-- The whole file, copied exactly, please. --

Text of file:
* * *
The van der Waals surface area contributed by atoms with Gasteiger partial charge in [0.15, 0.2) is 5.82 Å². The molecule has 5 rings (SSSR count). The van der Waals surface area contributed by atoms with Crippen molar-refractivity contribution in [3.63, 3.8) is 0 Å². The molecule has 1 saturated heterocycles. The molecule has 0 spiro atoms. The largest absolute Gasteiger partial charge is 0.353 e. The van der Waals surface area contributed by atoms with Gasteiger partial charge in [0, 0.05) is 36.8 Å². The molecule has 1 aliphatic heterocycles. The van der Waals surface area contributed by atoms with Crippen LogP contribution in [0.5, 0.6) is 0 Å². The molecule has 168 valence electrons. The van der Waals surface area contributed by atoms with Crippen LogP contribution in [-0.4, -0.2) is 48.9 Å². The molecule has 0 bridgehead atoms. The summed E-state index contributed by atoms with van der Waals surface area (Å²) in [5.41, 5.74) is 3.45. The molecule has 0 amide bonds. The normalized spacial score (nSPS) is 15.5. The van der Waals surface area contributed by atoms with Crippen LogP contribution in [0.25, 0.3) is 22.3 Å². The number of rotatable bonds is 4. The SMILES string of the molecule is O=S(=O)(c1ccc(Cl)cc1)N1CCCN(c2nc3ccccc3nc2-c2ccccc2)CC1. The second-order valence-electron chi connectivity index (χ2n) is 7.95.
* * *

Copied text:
The van der Waals surface area contributed by atoms with Gasteiger partial charge in [0.15, 0.2) is 5.82 Å². The molecule has 5 rings (SSSR count). The van der Waals surface area contributed by atoms with Crippen molar-refractivity contribution in [3.63, 3.8) is 0 Å². The molecule has 1 saturated heterocycles. The molecule has 0 spiro atoms. The largest absolute Gasteiger partial charge is 0.353 e. The van der Waals surface area contributed by atoms with Gasteiger partial charge in [0, 0.05) is 36.8 Å². The molecule has 1 aliphatic heterocycles. The van der Waals surface area contributed by atoms with Crippen LogP contribution in [0.5, 0.6) is 0 Å². The molecule has 168 valence electrons. The van der Waals surface area contributed by atoms with Crippen LogP contribution in [-0.4, -0.2) is 48.9 Å². The molecule has 0 bridgehead atoms. The summed E-state index contributed by atoms with van der Waals surface area (Å²) in [5.41, 5.74) is 3.45. The molecule has 0 amide bonds. The normalized spacial score (nSPS) is 15.5. The van der Waals surface area contributed by atoms with Crippen LogP contribution in [0.25, 0.3) is 22.3 Å². The number of rotatable bonds is 4. The SMILES string of the molecule is O=S(=O)(c1ccc(Cl)cc1)N1CCCN(c2nc3ccccc3nc2-c2ccccc2)CC1. The second-order valence-electron chi connectivity index (χ2n) is 7.95.